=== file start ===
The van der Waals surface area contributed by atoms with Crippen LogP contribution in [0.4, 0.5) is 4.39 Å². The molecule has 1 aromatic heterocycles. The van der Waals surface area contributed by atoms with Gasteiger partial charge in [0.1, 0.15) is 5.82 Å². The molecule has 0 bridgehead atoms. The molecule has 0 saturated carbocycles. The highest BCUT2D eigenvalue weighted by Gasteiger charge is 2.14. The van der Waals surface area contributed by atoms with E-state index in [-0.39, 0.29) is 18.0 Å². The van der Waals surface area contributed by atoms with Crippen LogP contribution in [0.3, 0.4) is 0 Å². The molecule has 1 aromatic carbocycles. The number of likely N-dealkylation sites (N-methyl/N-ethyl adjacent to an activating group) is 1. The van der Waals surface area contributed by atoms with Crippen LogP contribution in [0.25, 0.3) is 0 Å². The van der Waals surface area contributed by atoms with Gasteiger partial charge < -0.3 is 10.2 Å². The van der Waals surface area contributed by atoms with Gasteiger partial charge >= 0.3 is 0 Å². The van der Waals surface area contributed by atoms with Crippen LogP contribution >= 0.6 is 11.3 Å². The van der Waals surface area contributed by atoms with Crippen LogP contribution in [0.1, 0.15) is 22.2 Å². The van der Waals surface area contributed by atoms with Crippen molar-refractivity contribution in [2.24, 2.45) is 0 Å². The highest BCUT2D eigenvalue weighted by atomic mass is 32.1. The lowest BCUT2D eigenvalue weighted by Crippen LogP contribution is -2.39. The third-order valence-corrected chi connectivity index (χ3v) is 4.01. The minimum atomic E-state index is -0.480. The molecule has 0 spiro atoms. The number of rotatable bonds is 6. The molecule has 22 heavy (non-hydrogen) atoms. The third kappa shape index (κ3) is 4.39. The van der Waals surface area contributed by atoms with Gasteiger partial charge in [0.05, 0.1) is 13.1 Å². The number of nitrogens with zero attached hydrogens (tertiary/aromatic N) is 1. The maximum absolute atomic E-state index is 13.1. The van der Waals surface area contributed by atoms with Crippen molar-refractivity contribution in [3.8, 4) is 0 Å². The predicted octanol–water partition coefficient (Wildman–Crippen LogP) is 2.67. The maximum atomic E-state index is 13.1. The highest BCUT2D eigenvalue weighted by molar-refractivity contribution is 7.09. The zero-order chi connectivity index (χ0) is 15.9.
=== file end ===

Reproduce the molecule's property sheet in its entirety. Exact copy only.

The van der Waals surface area contributed by atoms with Crippen LogP contribution in [0.4, 0.5) is 4.39 Å². The molecule has 1 aromatic heterocycles. The van der Waals surface area contributed by atoms with Gasteiger partial charge in [0.1, 0.15) is 5.82 Å². The molecule has 0 bridgehead atoms. The molecule has 0 saturated carbocycles. The highest BCUT2D eigenvalue weighted by Gasteiger charge is 2.14. The van der Waals surface area contributed by atoms with E-state index in [-0.39, 0.29) is 18.0 Å². The van der Waals surface area contributed by atoms with Crippen LogP contribution in [0.3, 0.4) is 0 Å². The molecule has 1 aromatic carbocycles. The number of likely N-dealkylation sites (N-methyl/N-ethyl adjacent to an activating group) is 1. The van der Waals surface area contributed by atoms with Crippen LogP contribution in [0.25, 0.3) is 0 Å². The van der Waals surface area contributed by atoms with Gasteiger partial charge < -0.3 is 10.2 Å². The van der Waals surface area contributed by atoms with Gasteiger partial charge >= 0.3 is 0 Å². The van der Waals surface area contributed by atoms with Crippen LogP contribution >= 0.6 is 11.3 Å². The van der Waals surface area contributed by atoms with Crippen LogP contribution in [0.1, 0.15) is 22.2 Å². The van der Waals surface area contributed by atoms with Crippen molar-refractivity contribution in [2.24, 2.45) is 0 Å². The highest BCUT2D eigenvalue weighted by atomic mass is 32.1. The lowest BCUT2D eigenvalue weighted by Crippen LogP contribution is -2.39. The third-order valence-corrected chi connectivity index (χ3v) is 4.01. The minimum atomic E-state index is -0.480. The molecule has 0 spiro atoms. The number of rotatable bonds is 6. The molecule has 22 heavy (non-hydrogen) atoms. The third kappa shape index (κ3) is 4.39. The van der Waals surface area contributed by atoms with Gasteiger partial charge in [0.05, 0.1) is 13.1 Å². The number of nitrogens with zero attached hydrogens (tertiary/aromatic N) is 1. The maximum absolute atomic E-state index is 13.1. The van der Waals surface area contributed by atoms with Crippen molar-refractivity contribution in [3.8, 4) is 0 Å². The predicted octanol–water partition coefficient (Wildman–Crippen LogP) is 2.67. The maximum atomic E-state index is 13.1. The highest BCUT2D eigenvalue weighted by molar-refractivity contribution is 7.09. The zero-order chi connectivity index (χ0) is 15.9.